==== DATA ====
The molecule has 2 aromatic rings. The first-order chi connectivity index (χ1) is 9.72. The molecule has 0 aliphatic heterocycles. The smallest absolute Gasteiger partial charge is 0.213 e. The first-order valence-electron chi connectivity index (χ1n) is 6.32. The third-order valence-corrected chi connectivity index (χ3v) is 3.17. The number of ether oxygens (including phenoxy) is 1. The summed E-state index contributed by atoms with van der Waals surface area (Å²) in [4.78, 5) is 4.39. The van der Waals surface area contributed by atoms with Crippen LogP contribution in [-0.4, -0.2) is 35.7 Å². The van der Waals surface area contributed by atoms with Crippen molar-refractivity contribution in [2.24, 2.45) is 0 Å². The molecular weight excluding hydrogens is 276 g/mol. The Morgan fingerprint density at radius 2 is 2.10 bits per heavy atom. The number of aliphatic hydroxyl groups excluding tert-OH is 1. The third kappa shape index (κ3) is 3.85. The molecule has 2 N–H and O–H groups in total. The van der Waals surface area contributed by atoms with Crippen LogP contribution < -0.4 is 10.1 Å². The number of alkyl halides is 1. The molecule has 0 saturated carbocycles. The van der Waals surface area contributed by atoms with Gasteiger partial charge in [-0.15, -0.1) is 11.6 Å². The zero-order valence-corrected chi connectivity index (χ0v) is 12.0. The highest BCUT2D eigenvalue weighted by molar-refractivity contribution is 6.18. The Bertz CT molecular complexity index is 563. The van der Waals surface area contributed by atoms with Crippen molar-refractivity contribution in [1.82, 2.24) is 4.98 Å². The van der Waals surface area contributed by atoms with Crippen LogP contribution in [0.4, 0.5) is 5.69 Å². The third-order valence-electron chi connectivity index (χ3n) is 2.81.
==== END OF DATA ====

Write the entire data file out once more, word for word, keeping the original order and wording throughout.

The molecule has 2 aromatic rings. The first-order chi connectivity index (χ1) is 9.72. The molecule has 0 aliphatic heterocycles. The smallest absolute Gasteiger partial charge is 0.213 e. The first-order valence-electron chi connectivity index (χ1n) is 6.32. The third-order valence-corrected chi connectivity index (χ3v) is 3.17. The number of ether oxygens (including phenoxy) is 1. The summed E-state index contributed by atoms with van der Waals surface area (Å²) in [4.78, 5) is 4.39. The van der Waals surface area contributed by atoms with Crippen LogP contribution in [-0.4, -0.2) is 35.7 Å². The van der Waals surface area contributed by atoms with Crippen molar-refractivity contribution in [2.24, 2.45) is 0 Å². The molecular weight excluding hydrogens is 276 g/mol. The Morgan fingerprint density at radius 2 is 2.10 bits per heavy atom. The number of aliphatic hydroxyl groups excluding tert-OH is 1. The third kappa shape index (κ3) is 3.85. The molecule has 2 N–H and O–H groups in total. The van der Waals surface area contributed by atoms with Crippen LogP contribution < -0.4 is 10.1 Å². The number of alkyl halides is 1. The molecule has 0 saturated carbocycles. The van der Waals surface area contributed by atoms with Gasteiger partial charge in [-0.15, -0.1) is 11.6 Å². The zero-order valence-corrected chi connectivity index (χ0v) is 12.0. The highest BCUT2D eigenvalue weighted by molar-refractivity contribution is 6.18. The Bertz CT molecular complexity index is 563. The van der Waals surface area contributed by atoms with Crippen molar-refractivity contribution in [1.82, 2.24) is 4.98 Å². The van der Waals surface area contributed by atoms with Crippen LogP contribution in [0.4, 0.5) is 5.69 Å². The third-order valence-electron chi connectivity index (χ3n) is 2.81.